Out to lunch: Why eating 'al desko' is bad for business

Out to lunch: Why eating 'al desko' is bad for business

Posted: Tue 17th Sep 2019

Matthew Reed, co-founder of Equipsme, explains why not taking a proper lunchbreak away from your desk is bad for business.

I don't know what I dislike more, people munching their lunches at their desks or the phrase that's increasingly used to describe it: eating al desko. Urgh.

Not because it sounds like something David Brent would say while curling his fingers like speech marks. but because it's a horrible euphemism, the mushing together of al fresco, with all its connotations of sophistication and health, and the hopelessly mundane: desk.

It makes slurping a cuppa soup or eating a curled-up sarnie while fingering a crumb covered keyboard sound desirable. It's anything but. It's unhygienic and unhealthy. Worse still, if your staff are doing it regularly, it could be sapping your business's productivity.

Longer lunches can be good for business

Everyone who runs a business should be encouraging their staff to take a proper lunch break. Under UK law, anyone working a six-hour shift is entitled to 20 minutes' rest away from their work station at the middle of the day.

That's not enough. Midday Pret queues can be more than 20 minutes long, so workers who have to squeeze anything more than scoffing a sandwich into their statutory lunchbreak are likely to return to work more stressed than refreshed.

Lunch lasts for an average of just 22 minutes in the UK, according to a 2018 survey by Sodexo and Ukactive, down from 33 minutes in 2012. A 2019 study found only 24% of workers take a lunch hour and a third don't leave their desks at all at lunch [Ginger Comms].

"Promoting the importance of wellbeing can include small things like not letting people have lunch at their desk", says Stuart Groves, co-founder of the events company Shout About. "Doing so not only promotes a clean desk policy, it forces people to take a break."

Analysis by Pricenomics found we tend to be most productive in the morning, with productivity tending to peak at 11am before tailing off after lunch and plummeting after 4pm. If more of us were taking a break, would that post lunch dip be less steep?

Lunch and the national productivity crisis

There's plenty of evidence to suggest this would be the case. "It's ingrained in us from school age that working harder and longer increases the likelihood of success," says Barnaby Lashbrooke, founder of virtual assistant platform Time Etc.

"The message that working longer increases chances of success couldn't be more wrong. In fact, it's downright damaging to our health and business productivity. Your employees know when they're most and least productive. Creating a culture of trust - where your staff can shape their schedules to suit their productivity bursts - is one way to lift output."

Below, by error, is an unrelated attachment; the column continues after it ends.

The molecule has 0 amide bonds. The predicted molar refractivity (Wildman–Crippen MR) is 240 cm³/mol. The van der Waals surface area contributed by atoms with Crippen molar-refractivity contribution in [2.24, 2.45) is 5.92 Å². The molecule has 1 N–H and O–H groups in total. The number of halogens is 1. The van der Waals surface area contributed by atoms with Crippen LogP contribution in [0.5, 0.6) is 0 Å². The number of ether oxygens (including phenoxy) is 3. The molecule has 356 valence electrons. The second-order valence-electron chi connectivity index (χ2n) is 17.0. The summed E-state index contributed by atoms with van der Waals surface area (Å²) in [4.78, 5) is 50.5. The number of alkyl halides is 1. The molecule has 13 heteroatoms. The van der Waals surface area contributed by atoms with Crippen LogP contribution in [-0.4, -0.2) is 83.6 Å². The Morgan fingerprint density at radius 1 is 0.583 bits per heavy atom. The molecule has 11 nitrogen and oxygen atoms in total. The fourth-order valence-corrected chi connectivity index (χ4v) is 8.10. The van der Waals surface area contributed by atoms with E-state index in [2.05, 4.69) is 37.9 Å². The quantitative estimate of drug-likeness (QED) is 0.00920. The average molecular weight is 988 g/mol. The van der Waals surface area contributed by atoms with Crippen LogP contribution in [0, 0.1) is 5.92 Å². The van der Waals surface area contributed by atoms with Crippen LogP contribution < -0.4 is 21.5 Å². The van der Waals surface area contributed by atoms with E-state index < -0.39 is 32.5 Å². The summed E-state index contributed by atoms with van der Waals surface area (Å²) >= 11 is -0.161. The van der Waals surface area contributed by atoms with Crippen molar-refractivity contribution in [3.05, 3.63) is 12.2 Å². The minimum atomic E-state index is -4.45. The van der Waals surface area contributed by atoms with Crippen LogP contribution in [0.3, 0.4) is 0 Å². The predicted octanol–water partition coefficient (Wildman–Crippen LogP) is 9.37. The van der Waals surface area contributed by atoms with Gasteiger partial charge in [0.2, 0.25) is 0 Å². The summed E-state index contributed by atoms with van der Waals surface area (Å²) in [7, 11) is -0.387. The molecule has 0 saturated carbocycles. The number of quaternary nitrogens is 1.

A look at our national productivity relative to our neighbours, and the modern aversion to taking a proper lunch, supports the idea that working longer hours is detrimental to economic productivity.

The world's most productive country is Luxembourg, where the average working week lasts for just 29 hours [Collectivehub]. The UK works more hours a week than any other European country (more than 42) and is one of the least productive. Britain was the only advanced economy to see productivity growth slow in 2018.

This isn't all down to lunch, of course, but it is linked. France is the 14th most productive country in the world (Britain doesn't feature in the top 15). 43% of French workers take at least 45 minutes off for lunch every day, the highest rate in Europe []. Shops and schools often close for two hours from 2pm for lunch.

The case for the 90-minute lunch break

In early 2019, a group of MPs called for UK school children to be given the legal right to 75 minutes' break a day, following the gradual erosion of the duration of break times over a number of years. I'd argue that adults need more than an hour of downtime a day too.

A 2013 study in the academic journal Organizational Dynamics found that taking time off during the working day not only makes people more productive, it makes people feel less stressed, less likely to burn out and more likely to sleep better.

The report also suggested lunch needn't just be for eating. Physical activity during the day can result in 'positive mood and vigour', which in turn boosts productivity. Who can get to the gym, change, work out, shower, eat and get back to their desk in less than 90 minutes?


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